In the fall of 2000, Joe put together another spectacular year as a senior quarterback. In the playoffs, he tossed seven touchdowns in one game. In the state championship, however, Joe failed to win a second straight title, completing just 14 passes and throwing a pair of ill-timed interceptions in a 24-14 loss to Eden Prairie.

ON THE RISE

After his senior football season, Joe was named National Player of the Year. He signed a letter of intent with Florida State, pending the 2001 baseball draft. At FSU, he would have followed in the footsteps of another two-sport star at Cretin-Derham, Chris Weinke, who had just won the Heisman Trophy after dabbling in baseball with the Toronto Blue Jays for several years.


 

 

 


Paul Molitor, 1999 Tradition

     
 

Joe’s senior baseball season was simply magnificent. He batted an even .600 with 15 homers and 53 RBIs. In a game against Washburn played in the Metrodome, Joe hit for the cycle—plus an extra triple for good measure—in a 20-0 blowout. Most of his offense that year came in the spring's first 11 games, when he slammed 10 homers. After that, teams wised up and stopped giving him anything to hit.

Cretin-Derham was in the midst of the postseason when the baseball draft was held. The gem was USC hurler Mark Prior, whom most scouts deemed major league-ready. The Twins wanted Prior, but they could not determine what it would take to sign him. Having been burned by other high-profile first-rounders—including Tim Belcher, Travis Lee and Jason Varitek—Minnesota set its sights on high school talent instead. The team decided to take Joe, the hometown kid, on the advice of scout Mark Wilson. In the 23rd round, Minnesota also selected Joe’s brother Jake.

Meanwhile, Cretin-Derham zeroed in on the state championship. Down 4-1 in the semifinals against Brainerd, Joe blasted a three-run homer to tie the game in the fifth inning, and then peeled off his catching gear and took the mound. He held Brainerd scoreless for five innings, striking out nine battersalong the way, until his team manufactured the winning run in the ninth inning. In the final, Joe went 3-for-3 against Mayo High in a 13-2 victory. The Mauers were doubly happy when Jake led St. Thomas to the NCAA’s Division III title.

After Joe inked a $5 million deal with the Twins, the Mauer boys made the journey to Elizabethton of the Rookie-level Appalachian League, where they played under Rudy Hernandez. Joe hit .400 in 32 games, while Jake struggled with a .155 average.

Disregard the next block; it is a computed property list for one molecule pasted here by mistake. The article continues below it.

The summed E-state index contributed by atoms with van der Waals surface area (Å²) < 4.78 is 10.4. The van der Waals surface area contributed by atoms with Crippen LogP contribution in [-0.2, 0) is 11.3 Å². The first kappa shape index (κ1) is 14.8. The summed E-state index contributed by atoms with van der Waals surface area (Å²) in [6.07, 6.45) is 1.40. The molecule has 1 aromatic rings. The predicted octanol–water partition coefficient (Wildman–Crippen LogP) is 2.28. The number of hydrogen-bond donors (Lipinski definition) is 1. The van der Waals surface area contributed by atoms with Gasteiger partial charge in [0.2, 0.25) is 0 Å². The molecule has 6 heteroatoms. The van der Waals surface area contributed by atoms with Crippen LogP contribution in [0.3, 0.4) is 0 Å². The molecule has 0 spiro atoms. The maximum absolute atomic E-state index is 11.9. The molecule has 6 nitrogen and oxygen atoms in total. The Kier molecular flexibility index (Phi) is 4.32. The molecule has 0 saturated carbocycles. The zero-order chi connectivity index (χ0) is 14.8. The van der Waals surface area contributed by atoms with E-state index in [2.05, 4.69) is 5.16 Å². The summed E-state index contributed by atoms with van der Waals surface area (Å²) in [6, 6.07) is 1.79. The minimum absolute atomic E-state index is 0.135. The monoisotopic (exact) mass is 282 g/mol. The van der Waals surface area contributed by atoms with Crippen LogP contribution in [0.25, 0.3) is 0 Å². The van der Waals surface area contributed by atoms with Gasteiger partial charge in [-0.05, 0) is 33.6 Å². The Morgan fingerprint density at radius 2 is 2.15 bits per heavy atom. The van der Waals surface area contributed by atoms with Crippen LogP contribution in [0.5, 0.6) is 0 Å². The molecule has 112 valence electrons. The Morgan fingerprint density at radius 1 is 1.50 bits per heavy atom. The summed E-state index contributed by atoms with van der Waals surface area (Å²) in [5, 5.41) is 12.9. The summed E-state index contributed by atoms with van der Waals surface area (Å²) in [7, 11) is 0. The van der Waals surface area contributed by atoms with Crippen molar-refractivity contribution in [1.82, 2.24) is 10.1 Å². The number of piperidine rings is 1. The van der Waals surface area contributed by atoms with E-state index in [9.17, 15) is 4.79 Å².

Joe attended his first spring training in 2002 and impressed all of the major leaguers on the big club with his skills. First baseman Doug Mientkiewicz took a ribbing every time Joe did something well, because he wore the same uniform number (16) Joe did in high school. Before Joe was reassigned, Mientkiewicz joked that he would not only put his uniform in Joe’s locker when he was called up, but his house keys and cell phone, too.

For the moment, though, Joe needed to get a couple of full seasons under his belt. He spent the entire '02 campaign playing for the Quad City River Bandits of the Class-A Midwest League. Joe hit .302 to finish in the circuit's Top 10 and was named Prospect of the Year. His numbers would have been better were it not for a hernia that required season-ending surgery in late August.

In 2003, Joe was promoted to Fort Myers of the High-A Florida State League. He tore up FSL pitching, batting .335 in 62 games. He soon earned a promotion to Double-A New Britain, where he hit .341 in the season’s final 73 contests. In all, Joe logged a .339 average with five homers and 85 RBIs. He also threw out half the runners who tried to steal against him. He led both of his teams to half-season titles and was named Baseball America’s Minor League Player of the Year.

MAKING HIS MARK

The Twins decided that there was no sense keeping Joe in the minors any longer. They were coming off two Central Division championships and had a great young pitching staff that included Johan Santana, Carlos Silva, Kyle Lohse and Juan Rincon, as well as veteran Brad Radke. GM Terry Ryan and manager Ron Gardenhire believed Joe could handle these hurlers. Minnesota traded away incumbent AJ Pierzynski over the winter for three more young arms—Joe Nathan, Francisco Liriano and Boof Bonser.


Mark Prior, 2001 Baseball America
     
 

Starting Joe as a 20-year-old went against baseball wisdom. Since the mid 1960s, only four catchers that young had been handed starting jobs—Ivan Rodriguez, Butch Wynegar, Bob Didier and Johnny Bench. But wi th a balanced offense anchored by Torii Hunter, Jacque Jones and Justin Morneau, all Joe had to do was stay healthy in 2004.